Canada enhances its aerial surveillance capacity to protect their ocean resources

Transport Canada has acquired three MSS 6000 systems. The systems are used to help protect Canada’s ocean resources for the benefit of coastal communities while protecting fragile marine ecosystems. The systems serve to detect, classify and track all targets of potential interest, one example being marine oil spills. This results in Transport Canada having a very capable surveillance capacity, which significantly enhances the effectiveness of the National Aerial Surveillance Program by allowing for more effective enforcement of Canada’s domestic pollution legislation. The three systems enable Transport Canada to track and identify polluters in all weather conditions on a 24 hour basis.

MSS 6000 for Canada SYSTEM I

Canada’s first MSS 6000 system was taken into operation in 2006 and is used primarily to conduct pollution surveillance in the Atlantic, Quebec and Ontario regions.

MSS 6000 for Canada SYSTEM II

The second system, which was deployed in January 2008, is used for surveillance over Canada’s West Coast and Western Arctic Waters.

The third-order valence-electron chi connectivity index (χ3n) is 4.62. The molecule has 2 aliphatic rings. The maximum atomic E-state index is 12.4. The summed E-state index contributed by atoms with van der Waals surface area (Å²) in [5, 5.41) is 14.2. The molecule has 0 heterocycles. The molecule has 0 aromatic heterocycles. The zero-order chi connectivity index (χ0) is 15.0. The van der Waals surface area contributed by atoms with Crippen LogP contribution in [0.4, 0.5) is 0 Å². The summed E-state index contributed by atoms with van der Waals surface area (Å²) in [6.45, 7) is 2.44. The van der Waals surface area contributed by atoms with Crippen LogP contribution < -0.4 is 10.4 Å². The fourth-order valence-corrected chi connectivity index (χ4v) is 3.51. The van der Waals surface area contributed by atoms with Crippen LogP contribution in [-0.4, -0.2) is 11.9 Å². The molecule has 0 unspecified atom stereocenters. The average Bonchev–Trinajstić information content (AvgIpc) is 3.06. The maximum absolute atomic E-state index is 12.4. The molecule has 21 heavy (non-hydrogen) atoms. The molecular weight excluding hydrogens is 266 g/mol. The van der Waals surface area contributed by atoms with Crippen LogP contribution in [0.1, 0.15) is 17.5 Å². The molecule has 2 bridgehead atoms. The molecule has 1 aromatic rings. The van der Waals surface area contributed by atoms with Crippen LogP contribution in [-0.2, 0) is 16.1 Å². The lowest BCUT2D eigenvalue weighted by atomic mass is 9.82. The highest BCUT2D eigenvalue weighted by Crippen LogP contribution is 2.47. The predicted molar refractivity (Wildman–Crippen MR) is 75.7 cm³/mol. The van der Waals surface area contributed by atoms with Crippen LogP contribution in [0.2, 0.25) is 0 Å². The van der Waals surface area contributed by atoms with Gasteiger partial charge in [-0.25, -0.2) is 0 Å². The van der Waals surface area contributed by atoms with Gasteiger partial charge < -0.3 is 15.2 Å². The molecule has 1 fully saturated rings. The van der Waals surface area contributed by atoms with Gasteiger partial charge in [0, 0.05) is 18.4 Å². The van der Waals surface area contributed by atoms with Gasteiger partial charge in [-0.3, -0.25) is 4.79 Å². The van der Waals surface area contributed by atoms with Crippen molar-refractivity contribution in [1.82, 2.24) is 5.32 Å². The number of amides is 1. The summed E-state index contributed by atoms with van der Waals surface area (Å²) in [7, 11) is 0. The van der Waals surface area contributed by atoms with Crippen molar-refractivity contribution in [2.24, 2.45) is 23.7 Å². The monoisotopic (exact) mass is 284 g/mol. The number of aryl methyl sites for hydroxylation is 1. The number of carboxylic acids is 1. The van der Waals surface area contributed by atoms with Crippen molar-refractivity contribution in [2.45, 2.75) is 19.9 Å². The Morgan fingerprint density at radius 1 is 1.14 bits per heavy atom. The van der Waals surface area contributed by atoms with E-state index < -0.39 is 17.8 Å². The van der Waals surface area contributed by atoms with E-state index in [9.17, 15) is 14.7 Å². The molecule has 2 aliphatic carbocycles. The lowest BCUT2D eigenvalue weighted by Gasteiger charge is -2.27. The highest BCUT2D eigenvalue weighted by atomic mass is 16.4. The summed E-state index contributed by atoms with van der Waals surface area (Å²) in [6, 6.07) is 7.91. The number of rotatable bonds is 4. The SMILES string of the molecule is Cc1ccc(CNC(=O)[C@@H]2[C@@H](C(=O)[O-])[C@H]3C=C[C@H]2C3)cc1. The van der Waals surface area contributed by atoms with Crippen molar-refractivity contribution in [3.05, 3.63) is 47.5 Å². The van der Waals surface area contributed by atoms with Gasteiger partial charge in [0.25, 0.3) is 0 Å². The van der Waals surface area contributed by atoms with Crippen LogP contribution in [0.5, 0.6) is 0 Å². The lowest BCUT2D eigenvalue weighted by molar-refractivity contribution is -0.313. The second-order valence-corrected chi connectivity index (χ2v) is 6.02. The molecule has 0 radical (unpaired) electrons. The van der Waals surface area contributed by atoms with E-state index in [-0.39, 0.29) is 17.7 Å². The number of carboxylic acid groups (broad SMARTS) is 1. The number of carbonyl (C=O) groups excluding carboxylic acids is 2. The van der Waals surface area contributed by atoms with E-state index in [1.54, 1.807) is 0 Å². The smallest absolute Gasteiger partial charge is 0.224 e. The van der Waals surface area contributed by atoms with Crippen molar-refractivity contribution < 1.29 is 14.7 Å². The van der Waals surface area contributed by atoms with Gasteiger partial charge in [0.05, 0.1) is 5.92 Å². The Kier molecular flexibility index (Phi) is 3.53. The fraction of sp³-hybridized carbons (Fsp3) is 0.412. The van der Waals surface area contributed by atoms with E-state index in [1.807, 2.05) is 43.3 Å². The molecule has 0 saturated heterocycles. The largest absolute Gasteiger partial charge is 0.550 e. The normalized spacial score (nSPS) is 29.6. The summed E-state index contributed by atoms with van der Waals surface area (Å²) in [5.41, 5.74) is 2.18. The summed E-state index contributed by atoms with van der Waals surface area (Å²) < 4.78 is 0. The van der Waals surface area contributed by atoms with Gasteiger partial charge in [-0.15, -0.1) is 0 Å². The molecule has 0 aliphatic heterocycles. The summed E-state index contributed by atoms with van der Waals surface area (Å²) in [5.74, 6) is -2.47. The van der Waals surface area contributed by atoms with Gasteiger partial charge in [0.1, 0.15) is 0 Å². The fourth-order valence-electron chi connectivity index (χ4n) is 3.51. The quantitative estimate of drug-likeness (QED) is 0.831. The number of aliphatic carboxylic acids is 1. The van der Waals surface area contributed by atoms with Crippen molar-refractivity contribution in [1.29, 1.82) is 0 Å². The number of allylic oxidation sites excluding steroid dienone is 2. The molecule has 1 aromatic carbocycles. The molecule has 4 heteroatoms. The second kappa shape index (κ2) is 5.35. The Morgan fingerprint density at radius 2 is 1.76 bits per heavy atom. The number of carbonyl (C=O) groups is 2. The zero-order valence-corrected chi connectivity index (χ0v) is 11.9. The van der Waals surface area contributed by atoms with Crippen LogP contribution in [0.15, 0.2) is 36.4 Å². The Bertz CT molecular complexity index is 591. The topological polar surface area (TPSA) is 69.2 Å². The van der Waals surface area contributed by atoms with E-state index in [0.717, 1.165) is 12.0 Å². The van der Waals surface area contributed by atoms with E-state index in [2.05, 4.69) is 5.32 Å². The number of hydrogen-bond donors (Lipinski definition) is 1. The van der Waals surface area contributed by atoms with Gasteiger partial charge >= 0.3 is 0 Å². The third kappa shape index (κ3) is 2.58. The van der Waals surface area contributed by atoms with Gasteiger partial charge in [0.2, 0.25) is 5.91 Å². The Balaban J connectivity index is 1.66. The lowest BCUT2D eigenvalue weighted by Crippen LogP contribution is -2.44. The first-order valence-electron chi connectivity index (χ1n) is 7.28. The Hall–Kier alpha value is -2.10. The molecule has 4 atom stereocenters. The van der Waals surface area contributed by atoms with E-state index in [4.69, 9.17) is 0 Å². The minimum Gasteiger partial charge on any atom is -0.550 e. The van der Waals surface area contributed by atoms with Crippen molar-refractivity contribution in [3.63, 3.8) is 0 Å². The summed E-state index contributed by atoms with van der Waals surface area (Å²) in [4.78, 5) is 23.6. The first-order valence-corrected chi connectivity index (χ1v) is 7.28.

MSS 6000 for Canada SYSTEM III

The third system was taken into operation in June 2009, installed on board the Dash 7 aircraft. This aircraft will conduct surveillance operations in Canada’s Arctic during the shipping season and over Canada’s Great Lakes during the remainder of the year.

“We are very excited about ordering the third MSS 6000 as it is in line with our vision of having three of Canada’s oceans protected with three similarly equipped aircraft. The first system is providing us with an array of quality data that has exceeded our expectations and we look forward to commissioning the second and third systems. We really appreciate the continued support from the SSC team,” said Louis Armstrong, then Program Manager for Transport Canada’s National Aerial Surveillance Program and the technical authority for procurement contract.

The aircraft will be capable of operating in all weather conditions and during hours of darkness or reduced visibility. Transport Canada plans to conduct 25 to 30 per cent of its pollution patrols during hours of darkness, as this is when many illegal discharges are expected to occur.

(Note the lookout window on top of the aircraft, for operator/observer situation overview, a feature that makes this Dash 7 unique).